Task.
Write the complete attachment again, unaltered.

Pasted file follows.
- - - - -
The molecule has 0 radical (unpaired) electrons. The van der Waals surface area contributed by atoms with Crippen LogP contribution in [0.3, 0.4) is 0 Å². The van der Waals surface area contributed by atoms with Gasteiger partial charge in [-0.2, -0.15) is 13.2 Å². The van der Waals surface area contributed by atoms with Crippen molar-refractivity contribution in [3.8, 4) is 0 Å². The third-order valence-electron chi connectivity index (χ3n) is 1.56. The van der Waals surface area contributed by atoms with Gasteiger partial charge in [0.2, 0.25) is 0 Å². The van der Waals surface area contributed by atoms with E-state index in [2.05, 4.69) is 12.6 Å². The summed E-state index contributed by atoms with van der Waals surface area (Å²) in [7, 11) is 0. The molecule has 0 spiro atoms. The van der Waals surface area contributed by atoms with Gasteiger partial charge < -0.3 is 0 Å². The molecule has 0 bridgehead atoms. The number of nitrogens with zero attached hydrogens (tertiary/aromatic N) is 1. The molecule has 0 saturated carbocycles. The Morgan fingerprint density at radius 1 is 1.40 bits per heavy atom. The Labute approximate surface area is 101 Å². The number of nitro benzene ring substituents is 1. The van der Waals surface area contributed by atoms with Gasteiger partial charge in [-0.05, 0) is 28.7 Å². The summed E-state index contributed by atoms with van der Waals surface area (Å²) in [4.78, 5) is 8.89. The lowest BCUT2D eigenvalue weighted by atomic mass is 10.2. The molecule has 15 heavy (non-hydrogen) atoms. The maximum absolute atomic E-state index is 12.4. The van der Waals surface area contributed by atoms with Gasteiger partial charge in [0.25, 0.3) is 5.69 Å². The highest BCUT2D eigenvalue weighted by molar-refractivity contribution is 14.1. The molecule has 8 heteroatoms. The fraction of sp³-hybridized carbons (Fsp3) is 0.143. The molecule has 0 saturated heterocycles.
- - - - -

The molecule has 0 radical (unpaired) electrons. The van der Waals surface area contributed by atoms with Crippen LogP contribution in [0.3, 0.4) is 0 Å². The van der Waals surface area contributed by atoms with Gasteiger partial charge in [-0.2, -0.15) is 13.2 Å². The van der Waals surface area contributed by atoms with Crippen molar-refractivity contribution in [3.8, 4) is 0 Å². The third-order valence-electron chi connectivity index (χ3n) is 1.56. The van der Waals surface area contributed by atoms with Gasteiger partial charge in [0.2, 0.25) is 0 Å². The van der Waals surface area contributed by atoms with E-state index in [2.05, 4.69) is 12.6 Å². The summed E-state index contributed by atoms with van der Waals surface area (Å²) in [7, 11) is 0. The molecule has 0 spiro atoms. The van der Waals surface area contributed by atoms with Gasteiger partial charge < -0.3 is 0 Å². The molecule has 0 bridgehead atoms. The number of nitrogens with zero attached hydrogens (tertiary/aromatic N) is 1. The molecule has 0 saturated carbocycles. The Morgan fingerprint density at radius 1 is 1.40 bits per heavy atom. The Labute approximate surface area is 101 Å². The number of nitro benzene ring substituents is 1. The van der Waals surface area contributed by atoms with Gasteiger partial charge in [-0.05, 0) is 28.7 Å². The summed E-state index contributed by atoms with van der Waals surface area (Å²) in [4.78, 5) is 8.89. The lowest BCUT2D eigenvalue weighted by atomic mass is 10.2. The molecule has 15 heavy (non-hydrogen) atoms. The maximum absolute atomic E-state index is 12.4. The van der Waals surface area contributed by atoms with Gasteiger partial charge in [0.25, 0.3) is 5.69 Å². The highest BCUT2D eigenvalue weighted by molar-refractivity contribution is 14.1. The molecule has 8 heteroatoms. The fraction of sp³-hybridized carbons (Fsp3) is 0.143. The molecule has 0 saturated heterocycles.